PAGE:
In your mind, now may not think that this is the time to think about plant diseases or insects, after all this is only the beginning of the growing season. I beg to differ. Now is the perfect time to get prepared on what actions you should take when diseases and insects do hit your crops and you know they will. So let me inform you about the University of Missouri’s Plant Diagnostic Clinic.
The Plant Diagnostic Clinic helps you with questions about your plant and disease problems that you may have. With a properly submitted sample and detailed background information, the Clinic can diagnose your plant disease/insect problems and give you useful management information. In addition, they can identify weeds and insects and tell you how to control those as well.
In order for the Clinic to correctly diagnose the problem, there are specific requirements the Clinic asks that you follow when sending in samples; from which part and how much of the plant to send in to just how the sample should be packaged for shipping. These requirements can be found on their website at You can also contact your local county extension office for assistance with this as well.
There is a $15.00 fee for general diagnosis, which applies to most samples. Some samples require an additional fee when additional testing such as pathogen isolation means extra time and lab supplies. If you’ve got any questions, you can call the Clinic at 573-882-0623 or email them at

Monday, May 5, 2008

Don't Forget Mother Nature

It's always interesting to see what kinds of creativity I see and hear from farmers. Some producers grow traditional crops, others grow alternative and heirlooms. But Mother Nature has a selection all her own. Take a moment of time to look at your land, I mean really look at what you have already on your land. What can you do with the trees? Do any of them bloom? How about cutting a number of small branches with flowers along with some interesting looking grasses, put them in a vase or even a clean mayo or jam jar, add a ribbon and you have something to sell! All it took was your time and ingenuity. What about wild flowers? Queen Anne's Lace added to any bouquet sure adds a nice touch. And this time of year, what about those deliciously sought after morel mushrooms? Also don't forget about wild medicinal herbs. A few things to keep in mind should you decide to take advantage of Mother Nature and it's not your property, always ask permission. If the land is public land, you must check with the MO Department of Parks and Recreation. If you're hunting for any medicinal herb be sure to contact the MO Department of Conservation. Some medicinal herbs are monitored.

Friday, May 2, 2008

Baker Creek Heirloom Seeds

Jeremiah Baker started from a very young age admiring and gardening unique plants in his garden. His passion soon turned into seed swaps and selling. In 1998 he started his own seed company Baker Creek Heirloom Seeds offering over 70 varieties of seeds. Today he has over 1200 varieties of heirloom seeds for sale. Jeremiah and his seeds are widely known across Missouri to producers who grow heirloom varieties.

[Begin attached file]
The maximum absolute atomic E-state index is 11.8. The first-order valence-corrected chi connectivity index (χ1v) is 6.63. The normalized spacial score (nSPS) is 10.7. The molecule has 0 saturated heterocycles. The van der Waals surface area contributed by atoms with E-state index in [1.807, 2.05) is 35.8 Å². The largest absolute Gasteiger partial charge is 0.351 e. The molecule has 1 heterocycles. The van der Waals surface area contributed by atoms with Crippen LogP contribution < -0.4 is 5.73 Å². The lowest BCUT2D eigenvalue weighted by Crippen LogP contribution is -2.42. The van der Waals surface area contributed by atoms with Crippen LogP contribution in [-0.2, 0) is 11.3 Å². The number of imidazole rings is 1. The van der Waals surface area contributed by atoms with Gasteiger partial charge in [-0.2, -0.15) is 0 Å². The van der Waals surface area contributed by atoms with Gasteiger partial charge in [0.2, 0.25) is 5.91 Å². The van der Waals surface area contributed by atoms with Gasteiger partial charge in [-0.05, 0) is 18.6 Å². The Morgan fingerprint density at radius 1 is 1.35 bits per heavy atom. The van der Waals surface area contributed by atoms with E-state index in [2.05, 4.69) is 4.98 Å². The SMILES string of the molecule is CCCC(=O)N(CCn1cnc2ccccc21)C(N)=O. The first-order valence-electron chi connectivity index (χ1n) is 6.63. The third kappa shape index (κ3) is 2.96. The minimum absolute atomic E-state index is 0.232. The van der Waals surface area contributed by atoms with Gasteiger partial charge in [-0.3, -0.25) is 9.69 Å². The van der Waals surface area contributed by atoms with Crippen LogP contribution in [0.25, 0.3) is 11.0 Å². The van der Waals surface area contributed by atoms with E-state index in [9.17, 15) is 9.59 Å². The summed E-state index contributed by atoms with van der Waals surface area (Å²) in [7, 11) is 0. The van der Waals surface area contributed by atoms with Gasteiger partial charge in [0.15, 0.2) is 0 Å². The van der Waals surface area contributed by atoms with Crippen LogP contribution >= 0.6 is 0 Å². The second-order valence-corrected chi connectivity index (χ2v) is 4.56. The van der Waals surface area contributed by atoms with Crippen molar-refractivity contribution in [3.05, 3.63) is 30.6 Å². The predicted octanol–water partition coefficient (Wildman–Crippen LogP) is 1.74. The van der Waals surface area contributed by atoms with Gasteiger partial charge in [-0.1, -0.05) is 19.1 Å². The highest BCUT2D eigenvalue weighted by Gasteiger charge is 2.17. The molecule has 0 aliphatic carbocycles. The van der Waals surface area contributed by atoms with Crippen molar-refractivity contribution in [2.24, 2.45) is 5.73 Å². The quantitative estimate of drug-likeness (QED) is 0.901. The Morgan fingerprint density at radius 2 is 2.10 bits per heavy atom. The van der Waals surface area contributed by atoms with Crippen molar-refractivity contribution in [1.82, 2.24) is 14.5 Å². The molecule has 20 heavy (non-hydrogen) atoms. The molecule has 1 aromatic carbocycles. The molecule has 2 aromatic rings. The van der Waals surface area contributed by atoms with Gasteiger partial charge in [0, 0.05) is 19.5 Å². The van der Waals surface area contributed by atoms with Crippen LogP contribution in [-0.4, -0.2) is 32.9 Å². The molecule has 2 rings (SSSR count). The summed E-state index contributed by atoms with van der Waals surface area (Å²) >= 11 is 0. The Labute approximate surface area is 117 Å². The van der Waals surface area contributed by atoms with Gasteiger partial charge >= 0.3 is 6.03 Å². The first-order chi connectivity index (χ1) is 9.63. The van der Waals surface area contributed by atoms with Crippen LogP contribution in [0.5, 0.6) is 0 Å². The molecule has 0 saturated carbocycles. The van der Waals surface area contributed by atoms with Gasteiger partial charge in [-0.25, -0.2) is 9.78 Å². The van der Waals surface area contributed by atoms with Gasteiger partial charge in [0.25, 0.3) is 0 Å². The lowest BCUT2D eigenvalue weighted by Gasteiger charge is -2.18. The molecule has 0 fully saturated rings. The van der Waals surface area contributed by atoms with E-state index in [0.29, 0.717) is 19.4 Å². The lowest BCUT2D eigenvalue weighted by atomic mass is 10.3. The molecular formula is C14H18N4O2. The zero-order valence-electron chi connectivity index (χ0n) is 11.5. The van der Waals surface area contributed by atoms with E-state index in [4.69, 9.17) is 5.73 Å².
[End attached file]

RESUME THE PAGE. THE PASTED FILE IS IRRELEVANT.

Baker Creek Heirloom Seeds is hosting its 8th Annual Spring Planting Festival, May 4 & 5 from 10am - 7pm in Mansfield, where more than 5000 gardeners will gather for the largest heritage gardening event!

The Festival is held at Jeremiah's farm, near Mansfield, MO. Go to Mansfield and follow the signs. He is offering free tent and RV camping; no need to register. There are also hotels in the local area. Some food is available at the festival. Admission: $4.00 per person, pay at the event. Children 14 and under are free.

So, if you have an interest in the old varieties with unique shapes, color and flavor you may want to make it a point to stop in at the Festival. If you can't make it, check out Jeremiah's catalog at

Thursday, May 1, 2008

High Tunnel Bramble Production

Many producers are always on the hunt for a way to get the highest dollar out of their products. One good way is to be the first producer to have a product available and chances are you can ask for a higher price.

For example, customers will not pay a high price for tomatoes when it's tomato season, but have those same tomatoes available 2-4 weeks ahead of that time and no doubt you will have a line of folks waiting to buy the first tomatoes of the season.

One way of producing crops to have them available earlier in the season is with high tunnels. Many crops can be grown successfully in high tunnels especially vegetables. There are a few producers growing strawberries in high tunnels and now even raspberries and blackberries.

Researchers at Cornell and Pennsylvania State universities have published a guide on the latest and ongoing high tunnel research in the Northeast. The guide includes sections on site selection; the types of tunnels; construction; plant selection; tunnel, crop and pest management; early and late season extension techniques; and budgeting. High tunnels can extend the fruit season and help growers gain much higher prices for their fruit.

The High Tunnel Raspberries and Blackberries publication can be downloaded at